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Build a Hope Chest for the Holidays

Holiday, Woodworking - Directory December 16, 2010 Sonia


 

By Monte Burch

 

How to build a perfect place to store blankets- and more.

 

Last Christmas, Kelsy, my then 14-year old granddaughter, asked if I would build her a hope chest. Hope chests are also called blanket chests because they were often used to store quilts and other valuable collectible items. Since grandfathers are owned by their granddaughters, I said yes.

The wide pieces needed for construction are joined using wood biscuits.

The wide pieces needed for construction are joined using wood biscuits.

First step is to plane and joint the rough-cut planks.

First step is to plane and joint the rough-cut planks.

I decided to build the chest from walnut grown, harvested, cured and milled on our farm. The wood had been curing for about four years in my barn and was ready to be used. Other wood choices would be oak, cherry, pecan, red cedar or even white pine. You might consider making the chest from plywood to cut the cost and make construction easier. This would eliminate gluing up the solid stock. It would also cut down on the weight somewhat, as well as possible warping problems. I had to glue up the top twice, due to a “twisted” board.

Lay out the pieces and mark across their faces for the biscuit locations.

Lay out the pieces and mark across their faces for the biscuit locations.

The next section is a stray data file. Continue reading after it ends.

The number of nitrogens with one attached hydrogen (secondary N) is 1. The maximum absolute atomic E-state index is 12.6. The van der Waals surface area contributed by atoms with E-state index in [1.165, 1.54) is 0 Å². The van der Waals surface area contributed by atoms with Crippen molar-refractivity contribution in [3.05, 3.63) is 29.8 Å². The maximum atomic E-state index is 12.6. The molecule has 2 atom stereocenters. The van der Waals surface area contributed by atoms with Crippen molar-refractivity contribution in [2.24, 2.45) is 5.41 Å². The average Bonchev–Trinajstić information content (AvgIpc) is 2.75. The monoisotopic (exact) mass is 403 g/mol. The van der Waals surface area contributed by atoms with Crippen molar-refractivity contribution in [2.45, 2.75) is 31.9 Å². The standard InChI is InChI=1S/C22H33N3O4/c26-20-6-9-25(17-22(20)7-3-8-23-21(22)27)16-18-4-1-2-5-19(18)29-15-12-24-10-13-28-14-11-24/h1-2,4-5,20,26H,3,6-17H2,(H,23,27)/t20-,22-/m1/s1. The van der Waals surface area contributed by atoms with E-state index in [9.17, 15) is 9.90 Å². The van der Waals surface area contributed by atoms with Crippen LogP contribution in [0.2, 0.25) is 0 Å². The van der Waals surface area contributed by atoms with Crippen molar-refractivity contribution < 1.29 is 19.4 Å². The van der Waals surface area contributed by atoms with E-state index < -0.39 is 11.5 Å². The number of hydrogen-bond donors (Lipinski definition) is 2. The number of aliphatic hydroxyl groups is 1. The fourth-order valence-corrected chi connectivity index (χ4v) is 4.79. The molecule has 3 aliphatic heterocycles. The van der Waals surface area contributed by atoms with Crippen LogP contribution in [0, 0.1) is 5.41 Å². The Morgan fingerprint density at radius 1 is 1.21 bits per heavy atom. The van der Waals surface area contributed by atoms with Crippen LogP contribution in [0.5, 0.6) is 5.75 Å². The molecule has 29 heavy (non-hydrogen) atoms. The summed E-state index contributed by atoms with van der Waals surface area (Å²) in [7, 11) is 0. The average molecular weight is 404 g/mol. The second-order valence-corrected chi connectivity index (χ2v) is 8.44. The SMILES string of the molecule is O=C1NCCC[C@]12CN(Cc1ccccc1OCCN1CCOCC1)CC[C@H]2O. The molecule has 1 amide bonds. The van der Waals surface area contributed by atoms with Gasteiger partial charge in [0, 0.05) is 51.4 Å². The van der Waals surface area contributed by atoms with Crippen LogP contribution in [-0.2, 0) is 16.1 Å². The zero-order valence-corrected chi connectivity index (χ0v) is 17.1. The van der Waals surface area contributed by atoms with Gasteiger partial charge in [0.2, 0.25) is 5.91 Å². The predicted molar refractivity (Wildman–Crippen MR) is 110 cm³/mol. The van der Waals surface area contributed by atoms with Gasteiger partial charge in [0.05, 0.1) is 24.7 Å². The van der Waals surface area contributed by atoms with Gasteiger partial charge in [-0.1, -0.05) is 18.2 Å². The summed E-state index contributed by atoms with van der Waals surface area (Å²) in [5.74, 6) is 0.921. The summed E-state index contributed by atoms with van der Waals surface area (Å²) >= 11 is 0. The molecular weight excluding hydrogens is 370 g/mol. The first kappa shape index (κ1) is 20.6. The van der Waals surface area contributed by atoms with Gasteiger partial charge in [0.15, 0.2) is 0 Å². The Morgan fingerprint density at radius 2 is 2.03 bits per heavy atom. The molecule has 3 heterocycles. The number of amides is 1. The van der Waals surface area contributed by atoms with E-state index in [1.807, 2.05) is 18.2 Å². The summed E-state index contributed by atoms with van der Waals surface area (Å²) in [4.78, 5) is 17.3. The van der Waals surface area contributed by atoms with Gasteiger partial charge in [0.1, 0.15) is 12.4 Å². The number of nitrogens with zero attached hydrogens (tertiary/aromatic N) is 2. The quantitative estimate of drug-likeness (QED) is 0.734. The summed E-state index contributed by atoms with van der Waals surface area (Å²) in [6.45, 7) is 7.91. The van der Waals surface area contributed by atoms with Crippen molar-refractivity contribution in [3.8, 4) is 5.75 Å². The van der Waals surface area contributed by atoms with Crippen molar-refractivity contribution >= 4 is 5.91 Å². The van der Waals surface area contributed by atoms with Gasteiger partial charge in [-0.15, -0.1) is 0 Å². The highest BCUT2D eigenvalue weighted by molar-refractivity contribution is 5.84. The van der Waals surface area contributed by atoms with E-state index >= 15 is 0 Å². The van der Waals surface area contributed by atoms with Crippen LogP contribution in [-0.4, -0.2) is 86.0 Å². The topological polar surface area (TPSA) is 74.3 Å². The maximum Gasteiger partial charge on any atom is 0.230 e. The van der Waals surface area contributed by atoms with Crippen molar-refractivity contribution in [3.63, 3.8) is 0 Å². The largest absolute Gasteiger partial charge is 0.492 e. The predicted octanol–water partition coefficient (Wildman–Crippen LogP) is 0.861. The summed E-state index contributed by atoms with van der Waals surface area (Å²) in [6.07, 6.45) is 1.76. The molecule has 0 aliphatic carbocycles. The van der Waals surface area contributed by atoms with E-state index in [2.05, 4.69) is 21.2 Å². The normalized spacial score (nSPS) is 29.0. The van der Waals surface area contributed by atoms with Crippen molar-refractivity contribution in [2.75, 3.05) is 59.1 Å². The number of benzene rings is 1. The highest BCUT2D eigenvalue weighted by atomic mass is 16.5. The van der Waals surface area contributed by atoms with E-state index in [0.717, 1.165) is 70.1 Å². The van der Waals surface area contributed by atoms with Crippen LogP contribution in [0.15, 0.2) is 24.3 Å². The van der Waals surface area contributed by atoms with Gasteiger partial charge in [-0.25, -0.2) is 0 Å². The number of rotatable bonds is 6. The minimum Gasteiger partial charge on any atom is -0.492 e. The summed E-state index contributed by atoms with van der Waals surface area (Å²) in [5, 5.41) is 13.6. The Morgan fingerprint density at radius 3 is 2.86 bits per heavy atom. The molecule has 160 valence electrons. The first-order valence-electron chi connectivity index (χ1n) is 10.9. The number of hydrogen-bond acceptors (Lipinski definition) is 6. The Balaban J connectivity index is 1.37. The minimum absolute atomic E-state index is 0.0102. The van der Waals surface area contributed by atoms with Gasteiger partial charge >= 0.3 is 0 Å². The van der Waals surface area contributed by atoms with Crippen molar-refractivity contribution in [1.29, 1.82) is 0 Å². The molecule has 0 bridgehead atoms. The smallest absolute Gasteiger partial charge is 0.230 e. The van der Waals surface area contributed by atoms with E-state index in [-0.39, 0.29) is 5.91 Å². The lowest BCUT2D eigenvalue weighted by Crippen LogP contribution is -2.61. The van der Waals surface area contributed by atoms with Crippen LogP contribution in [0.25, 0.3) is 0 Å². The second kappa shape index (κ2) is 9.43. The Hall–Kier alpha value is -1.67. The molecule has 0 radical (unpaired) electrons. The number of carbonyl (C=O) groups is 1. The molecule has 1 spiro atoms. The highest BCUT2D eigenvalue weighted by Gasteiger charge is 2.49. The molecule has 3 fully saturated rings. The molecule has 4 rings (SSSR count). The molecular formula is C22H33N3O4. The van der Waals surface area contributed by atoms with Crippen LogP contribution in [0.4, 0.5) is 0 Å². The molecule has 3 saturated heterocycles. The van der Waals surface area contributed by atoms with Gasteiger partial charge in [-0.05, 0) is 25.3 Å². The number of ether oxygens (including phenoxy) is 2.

First Steps

The first step in constructing the chest shown was to surface plane all the stock to the correct thickness. Then, joint one edge and saw the stock to the widths needed. When using this type of “salvaged” walnut lumber there will be waste, including the outside sapwood. Once all stock has been sawn, joint all the edges smooth.

Clean the slots with a small screwdriver.

Clean the slots with a small screwdriver.

Cut the biscuit slots using a biscuit cutter.

Cut the biscuit slots using a biscuit cutter.

The narrower pieces can be joined to create the wider stock using either dowels with a doweling jig, such as the EZ Pro Doweling Jig Kit from General, or with wooden biscuits and a biscuit cutter. The wide stock shown was assembled with wood biscuits and a biscuit cutter. First, lay the pieces for a side or top on a smooth, flat surface and butt the edges together. Make sure the edges align properly and fit snug. Re-joint any edges that have bumps, waves or rough spots.

Clamp the pieces together overnight.

Clamp the pieces together overnight.

Place glue on the adjoining edges and in the biscuit slots.

Place glue on the adjoing edges and in the biscuit slots.

Mark one end of each board with a letter. This helps identify boards and the gluing sequence. Mark across the edge of two boards with the marks spaced about 6 inches apart. This same sequence can be used whether doweling or biscuit joining.

Or, a belt sander can be used.

Or, a belt sander can be used.

A hand plane can smooth the wood surface.

A hand plane can smooth the wood surface.

If biscuit joining, lay one board out flat and set the biscuit cutter depth to half the thickness of the board. Press the biscuit cutter against the edge of the board aligning the center mark on the cutter with the mark on the board, turn on the cutter and push the blade into the stock. Repeat for the other marks. Then, cut the adjoining boards in the same manner. Using a thin screwdriver blade, clean all the wood chips from the biscuit holes.

Using a forstner bit, bore holes for the wood plugs.

Using a forstner bit, bore holes for the wood plugs.

The case is assembled using screws covered with matching wood plugs.

The case is assembled using screws covered with matching wood plugs.

 

Place glue on the pieces and clamp together. Then drill with a 1/8" bit for the screws, fasten the chest case together.

Place glue on the pieces and clamp together. Then drill with a 1/8″ bit for the screws, fasten the chest case together.